As is generally well known now, ChatGPT and similar LLM systems are basically just parrots. If they hear people saying ‘Pieces of eight’ often enough, they know it’s a valid phrase, without knowing anything about the Spanish dollar. They may also know that ‘eight’ is often used in the same context as ‘seven’ and ‘nine’, and so guess that ‘Pieces of nine’ would be a valid phrase too… but they’ve never actually heard people say it, so are less likely to use it. A bit like a parrot. Or a human.
And when I say they know nothing about the phrase actually referring to Spanish currencies… that’s only true until they read the Wikipedia page about it, and then, if asked, they’ll be able to repeat phrases explaining the connection with silver coins. And if they read Treasure Island, they’ll also associate the phrase with pirates, without ever having seen a silver Spanish coin. Or a pirate.
A bit like most humans.
The AI parrots can probably also tell you, though they’ve never been there or seen the mountain, that the coins were predominantly made with silver from Potosi, in Bolivia.
A bit like… well… rather fewer humans. (Who have also never been there or seen the mountain, but unfortunately are also not as well-read and are considerably more forgetful.)
Since so much human learning and output comes from reading, watching and listening to things and then repeating the bits we remember in different contexts, we are all shaken up when we realise that we’ve built machines that are better than us at reading, watching and listening to things and repeating the bits they remember in different contexts.
And this leads to Quentin’s first theorem of Artificial Intelligence:
What really worries people about recent developments in AI is not that the machines may become smarter than us.
It’s that we may discover we’re not really much smarter than the machines.
The only thing that says “Pieces of nine” is a parrot-y error.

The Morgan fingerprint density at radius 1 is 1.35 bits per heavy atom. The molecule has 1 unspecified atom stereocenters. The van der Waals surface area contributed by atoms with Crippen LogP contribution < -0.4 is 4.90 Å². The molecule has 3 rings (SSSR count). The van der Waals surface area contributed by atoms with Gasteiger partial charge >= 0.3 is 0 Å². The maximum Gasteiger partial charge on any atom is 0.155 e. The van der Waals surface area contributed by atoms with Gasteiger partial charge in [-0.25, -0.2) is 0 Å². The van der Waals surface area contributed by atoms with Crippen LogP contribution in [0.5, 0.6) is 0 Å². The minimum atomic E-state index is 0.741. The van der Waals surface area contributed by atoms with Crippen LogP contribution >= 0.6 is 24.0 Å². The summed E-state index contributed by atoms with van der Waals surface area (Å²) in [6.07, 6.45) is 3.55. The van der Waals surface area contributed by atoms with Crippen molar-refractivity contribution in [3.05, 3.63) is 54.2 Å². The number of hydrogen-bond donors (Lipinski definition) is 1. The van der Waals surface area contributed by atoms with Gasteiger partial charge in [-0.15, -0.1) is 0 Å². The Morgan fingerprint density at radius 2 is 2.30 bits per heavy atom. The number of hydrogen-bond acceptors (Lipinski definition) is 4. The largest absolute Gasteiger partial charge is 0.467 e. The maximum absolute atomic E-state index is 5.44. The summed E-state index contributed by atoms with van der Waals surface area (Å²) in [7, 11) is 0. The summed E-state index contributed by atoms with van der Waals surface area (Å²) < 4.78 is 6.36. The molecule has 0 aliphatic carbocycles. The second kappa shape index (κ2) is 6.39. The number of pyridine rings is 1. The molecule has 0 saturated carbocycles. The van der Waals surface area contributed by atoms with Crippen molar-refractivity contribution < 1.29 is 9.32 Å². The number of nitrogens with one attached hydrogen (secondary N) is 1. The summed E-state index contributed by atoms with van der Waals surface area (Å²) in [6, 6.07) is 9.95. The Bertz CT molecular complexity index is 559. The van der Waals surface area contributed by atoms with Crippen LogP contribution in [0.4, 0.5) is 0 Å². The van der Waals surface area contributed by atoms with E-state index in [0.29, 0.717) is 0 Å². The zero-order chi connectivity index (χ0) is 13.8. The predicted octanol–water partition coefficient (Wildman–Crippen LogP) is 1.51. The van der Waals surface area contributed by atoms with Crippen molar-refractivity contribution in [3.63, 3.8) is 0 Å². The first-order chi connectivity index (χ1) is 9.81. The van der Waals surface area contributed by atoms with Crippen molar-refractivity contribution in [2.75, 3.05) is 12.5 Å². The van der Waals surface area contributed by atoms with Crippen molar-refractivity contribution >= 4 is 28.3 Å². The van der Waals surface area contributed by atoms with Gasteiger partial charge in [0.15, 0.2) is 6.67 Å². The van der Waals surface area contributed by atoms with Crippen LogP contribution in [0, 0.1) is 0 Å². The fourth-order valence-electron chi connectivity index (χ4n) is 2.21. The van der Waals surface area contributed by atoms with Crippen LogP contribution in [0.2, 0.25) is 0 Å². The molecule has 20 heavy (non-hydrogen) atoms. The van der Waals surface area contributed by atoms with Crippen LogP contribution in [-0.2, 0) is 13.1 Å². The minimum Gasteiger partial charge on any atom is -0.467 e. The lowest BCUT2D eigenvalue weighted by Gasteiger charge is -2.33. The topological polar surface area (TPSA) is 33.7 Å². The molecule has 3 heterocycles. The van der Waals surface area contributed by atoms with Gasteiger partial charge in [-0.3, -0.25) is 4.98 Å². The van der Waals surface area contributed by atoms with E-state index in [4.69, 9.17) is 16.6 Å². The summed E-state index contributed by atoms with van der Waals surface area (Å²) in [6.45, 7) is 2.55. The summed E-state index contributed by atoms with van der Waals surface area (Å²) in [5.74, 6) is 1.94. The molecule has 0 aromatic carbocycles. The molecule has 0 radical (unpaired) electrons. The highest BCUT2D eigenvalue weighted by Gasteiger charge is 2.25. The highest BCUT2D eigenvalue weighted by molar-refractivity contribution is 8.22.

I have only briefly tried the various AI products, but reach the same conclusion now, as I did as a speech recognition researcher in 1979-1982. There is a spectrum from understanding simple, trained speech, all the way to sentient, conscious beings. In between, on the spectrum, but far to the latter conscious area, is creativity. We have certainly improved on “search”, when compared to traditional google search. Searching history (accurate or not) is a step up. Unfortunately, it is not accurate, or so biased, to be of little decisional value. Sky news (Murdock) vs New York Times, give vastly
different facts. So what value does AI have in that space? None. Creativity and discriminatory analysis still fall into the human bucket. Jules Verne and H G Wells are safe. But checking your sources… bibliographic memory work will get more difficult.
I asked Google Bard to list all the ex-Presidents of the (UK) Supreme Court. (I was thinking about a particular case, and the name of the judge had slipped my mind, so I was trying to jog my memory.) The answer was quite strange. It gave a timeline which covered the entire period since the court had been set up, but Lady Hale was missing. Eventually I worked out that one of the other judges had been assigned a longer period in office, to fill the gap.
At the time I just thought the technology is imperfect and so on, but then I started wondering if the AI could have picked up sexist attitudes from the material it had ingested. Perhaps it’s more likely to make a mistake like that with a female judge, because there is a certain amount of material out there which suggests that women don’t do that kind of role.
As artificial intelligence climbs the mountain humans have started the decent.